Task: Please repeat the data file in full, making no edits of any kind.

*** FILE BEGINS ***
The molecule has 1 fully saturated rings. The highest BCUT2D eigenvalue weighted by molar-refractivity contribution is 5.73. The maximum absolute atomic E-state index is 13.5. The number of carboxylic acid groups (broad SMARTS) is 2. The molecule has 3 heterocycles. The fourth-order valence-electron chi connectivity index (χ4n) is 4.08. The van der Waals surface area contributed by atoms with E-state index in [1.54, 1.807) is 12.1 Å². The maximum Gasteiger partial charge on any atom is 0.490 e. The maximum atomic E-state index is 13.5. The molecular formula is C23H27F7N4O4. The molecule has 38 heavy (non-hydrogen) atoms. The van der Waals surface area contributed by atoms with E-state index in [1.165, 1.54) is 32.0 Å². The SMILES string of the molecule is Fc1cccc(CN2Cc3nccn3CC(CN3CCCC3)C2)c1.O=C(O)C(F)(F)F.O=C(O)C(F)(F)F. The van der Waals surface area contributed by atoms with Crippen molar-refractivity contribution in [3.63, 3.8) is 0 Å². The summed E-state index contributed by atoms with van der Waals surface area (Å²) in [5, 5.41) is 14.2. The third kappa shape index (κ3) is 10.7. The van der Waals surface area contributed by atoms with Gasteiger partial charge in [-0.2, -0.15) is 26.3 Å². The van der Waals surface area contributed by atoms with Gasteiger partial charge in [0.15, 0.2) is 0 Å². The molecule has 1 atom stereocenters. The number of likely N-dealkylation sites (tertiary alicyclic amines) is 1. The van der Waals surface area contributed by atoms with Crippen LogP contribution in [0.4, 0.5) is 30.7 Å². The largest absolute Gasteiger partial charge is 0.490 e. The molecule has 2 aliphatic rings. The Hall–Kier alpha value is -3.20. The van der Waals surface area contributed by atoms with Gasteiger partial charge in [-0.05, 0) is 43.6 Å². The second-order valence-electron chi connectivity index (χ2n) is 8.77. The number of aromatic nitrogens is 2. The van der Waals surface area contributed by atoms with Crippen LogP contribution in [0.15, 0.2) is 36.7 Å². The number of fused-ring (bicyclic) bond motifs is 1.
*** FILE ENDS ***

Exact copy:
The molecule has 1 fully saturated rings. The highest BCUT2D eigenvalue weighted by molar-refractivity contribution is 5.73. The maximum absolute atomic E-state index is 13.5. The number of carboxylic acid groups (broad SMARTS) is 2. The molecule has 3 heterocycles. The fourth-order valence-electron chi connectivity index (χ4n) is 4.08. The van der Waals surface area contributed by atoms with E-state index in [1.54, 1.807) is 12.1 Å². The maximum Gasteiger partial charge on any atom is 0.490 e. The maximum atomic E-state index is 13.5. The molecular formula is C23H27F7N4O4. The molecule has 38 heavy (non-hydrogen) atoms. The van der Waals surface area contributed by atoms with E-state index in [1.165, 1.54) is 32.0 Å². The SMILES string of the molecule is Fc1cccc(CN2Cc3nccn3CC(CN3CCCC3)C2)c1.O=C(O)C(F)(F)F.O=C(O)C(F)(F)F. The van der Waals surface area contributed by atoms with Crippen molar-refractivity contribution in [3.63, 3.8) is 0 Å². The summed E-state index contributed by atoms with van der Waals surface area (Å²) in [5, 5.41) is 14.2. The third kappa shape index (κ3) is 10.7. The van der Waals surface area contributed by atoms with Gasteiger partial charge in [-0.2, -0.15) is 26.3 Å². The van der Waals surface area contributed by atoms with Gasteiger partial charge in [0.15, 0.2) is 0 Å². The molecule has 1 atom stereocenters. The number of likely N-dealkylation sites (tertiary alicyclic amines) is 1. The van der Waals surface area contributed by atoms with Crippen LogP contribution in [0.4, 0.5) is 30.7 Å². The largest absolute Gasteiger partial charge is 0.490 e. The molecule has 2 aliphatic rings. The Hall–Kier alpha value is -3.20. The van der Waals surface area contributed by atoms with Gasteiger partial charge in [-0.05, 0) is 43.6 Å². The second-order valence-electron chi connectivity index (χ2n) is 8.77. The number of aromatic nitrogens is 2. The van der Waals surface area contributed by atoms with Crippen LogP contribution in [0.15, 0.2) is 36.7 Å². The number of fused-ring (bicyclic) bond motifs is 1.